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Genomics: better pregnancy rates with more milk

Jeff Stevenson, Kansas State University

If there are any skeptics that do not believe in the power of genetic selection, then they have been ignoring the facts. The magical history of genetic selection has translated into more milk per cow among other traits.

In Kansas, our dairy cow population peaked at 892,000 cows in 1934 when average milk production was 3,630 pounds per cow. By the end of 2018, with approximately 159,000 dairy cows, our per cow average was 23,321 pounds. In 2018, we produced more milk (3.7 billion pounds) than we did in 1934 (3.2 billion pounds in 1934) with only 18% of the cows. That is phenomenal growth and efficiency!

How did that all happen?

It was the result of transmitting the genetically superior genes of top A.I. breeding sires identified by the DHI records of their milking daughters. In other words, those progeny-tested young sire programs provided the scientific data and proofs that gave dairy producers the choice of the elite sires available by A.I. breeding.

Daughter pregnancy rate

Let’s fast-forward . . . genomic data are available for nearly every A.I. sire, including a number of reproductive traits such as daughter pregnancy rate (DPR). Genetic evaluations for DPR allow the measurement of genetic differences among sires for the fertility of their daughters.

DPR is defined as the percentage of nonpregnant cows that become pregnant during each 21-day period. A DPR of “+1.0” implies that daughters from this bull are 1% more likely to become pregnant compared with daughters of another bull with a DPR of “0.0.”

DPR is derived from days open records, or the interval from calving to conception. Daughters of a sire with a +1.0 DPR are expected to conceive four days earlier, on average, than daughters of a sire with a +0.0 DPR. The range in DPR typically runs from approximately -3.0 to +3.0. This equates to a difference of more than three weeks in days open.

Recent performance study

A recently published report of 3,044 first-lactation Holstein cows from four farms and 1,401 multiple-lactation cows from three of the four farms evaluated the association between the genomic DPR estimates and various reproductive traits.

All cows were genotyped between 2010 and 2015 before their first A.I. breeding as heifers. Figure 1 shows the actual DPR values categorized into quartiles. The quartiles (Q) were separated into the bottom 25% (Q1), the next highest 25% (Q2), the next highest 25% (Q3), and the top 25% (Q4).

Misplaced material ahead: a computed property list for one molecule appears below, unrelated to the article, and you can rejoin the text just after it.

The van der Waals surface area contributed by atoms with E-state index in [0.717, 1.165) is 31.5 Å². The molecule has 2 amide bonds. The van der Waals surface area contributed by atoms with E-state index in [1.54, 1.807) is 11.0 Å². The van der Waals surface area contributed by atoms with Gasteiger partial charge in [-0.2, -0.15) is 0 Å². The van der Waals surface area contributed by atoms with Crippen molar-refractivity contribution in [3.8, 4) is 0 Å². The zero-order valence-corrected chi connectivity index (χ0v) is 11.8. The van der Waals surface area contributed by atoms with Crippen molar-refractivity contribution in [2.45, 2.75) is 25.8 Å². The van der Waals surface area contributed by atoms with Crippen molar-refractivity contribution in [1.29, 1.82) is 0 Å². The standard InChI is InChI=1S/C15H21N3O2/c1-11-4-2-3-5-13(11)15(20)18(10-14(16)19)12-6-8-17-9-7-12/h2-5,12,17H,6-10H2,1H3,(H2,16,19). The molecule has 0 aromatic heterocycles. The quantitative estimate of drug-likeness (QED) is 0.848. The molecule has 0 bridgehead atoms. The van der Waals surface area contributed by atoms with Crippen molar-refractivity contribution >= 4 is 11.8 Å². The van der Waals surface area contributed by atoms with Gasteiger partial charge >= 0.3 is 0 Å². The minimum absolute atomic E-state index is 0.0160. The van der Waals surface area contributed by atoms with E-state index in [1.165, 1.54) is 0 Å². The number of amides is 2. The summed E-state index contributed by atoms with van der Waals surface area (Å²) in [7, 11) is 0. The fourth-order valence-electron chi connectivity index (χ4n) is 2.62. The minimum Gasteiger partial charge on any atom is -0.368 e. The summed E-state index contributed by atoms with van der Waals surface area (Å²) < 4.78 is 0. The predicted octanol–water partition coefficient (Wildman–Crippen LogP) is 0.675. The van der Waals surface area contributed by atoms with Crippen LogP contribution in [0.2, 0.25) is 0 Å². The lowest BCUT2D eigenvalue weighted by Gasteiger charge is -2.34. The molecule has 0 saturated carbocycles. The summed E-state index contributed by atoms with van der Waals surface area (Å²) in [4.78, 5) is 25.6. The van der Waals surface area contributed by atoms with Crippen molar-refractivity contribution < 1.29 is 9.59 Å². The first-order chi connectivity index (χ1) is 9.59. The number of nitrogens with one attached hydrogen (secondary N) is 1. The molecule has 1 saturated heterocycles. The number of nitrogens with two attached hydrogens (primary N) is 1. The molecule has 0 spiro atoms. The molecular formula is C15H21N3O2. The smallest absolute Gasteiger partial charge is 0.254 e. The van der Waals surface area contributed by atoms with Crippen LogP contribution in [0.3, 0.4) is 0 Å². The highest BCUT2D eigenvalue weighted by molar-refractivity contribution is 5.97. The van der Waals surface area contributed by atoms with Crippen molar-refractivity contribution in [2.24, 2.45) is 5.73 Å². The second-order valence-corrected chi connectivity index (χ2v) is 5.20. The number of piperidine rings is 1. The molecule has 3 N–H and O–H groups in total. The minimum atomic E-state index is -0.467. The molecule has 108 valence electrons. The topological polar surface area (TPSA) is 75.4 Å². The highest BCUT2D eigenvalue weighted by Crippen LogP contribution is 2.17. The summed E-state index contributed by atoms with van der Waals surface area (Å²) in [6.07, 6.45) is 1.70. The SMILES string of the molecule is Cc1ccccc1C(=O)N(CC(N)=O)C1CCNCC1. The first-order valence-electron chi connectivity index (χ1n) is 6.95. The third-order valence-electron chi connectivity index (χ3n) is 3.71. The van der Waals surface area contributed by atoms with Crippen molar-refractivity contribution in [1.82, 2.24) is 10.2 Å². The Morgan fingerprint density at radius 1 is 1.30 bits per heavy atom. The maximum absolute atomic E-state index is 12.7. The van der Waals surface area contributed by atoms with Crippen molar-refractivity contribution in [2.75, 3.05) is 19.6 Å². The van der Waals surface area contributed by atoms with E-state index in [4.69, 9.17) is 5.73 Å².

Reproductive traits

Results were summarized by quartiles and lactation group. For first-lactation cows, the predicted difference in days open should average more than 13 days and more than 16 days for multiparous cows. Figure 2 shows that actual differences in days open by lactation group, which ranged from more than nine days for first-lactation cows and 12 days for older cows (Q1 to Q4).

Figure 3 shows the differences in pregnancy rate at first A.I. breeding. As with days open, cows having the largest DPR values (Q4) were more fertile than the cows in the bottom quartile (Q1) in both lactation groups.

Milk yield

It is also exciting that milk yields (average of the first two DHI test days) of cows in the top quartile (Q4) were superior to cows in the lower quartiles, regardless of lactation group (Figure 4).

We know from classic animal breeding that when selection emphasis is based on only one trait, genetic progress will occur at a much faster rate than when selection emphasis is made on multiple traits. When both milk yield and reproductive performance are better for cows in the top quartile DPR estimates, we can take our cake and eat it, too! It is a win-win situation.

In summary, the cows with the highest quartile (Q4) for genomic DPR had fewer days to first A.I. breeding, greater pregnancy at first service, fewer services per pregnancy, fewer days open, and more were pregnant at the end of lactation.

It seems that the genomic DPR can be used as a predictor of future reproductive performance. It also reaffirms the potential benefits of applying early genomic predictions for making accurate early selection decisions. Happy A.I. breeding



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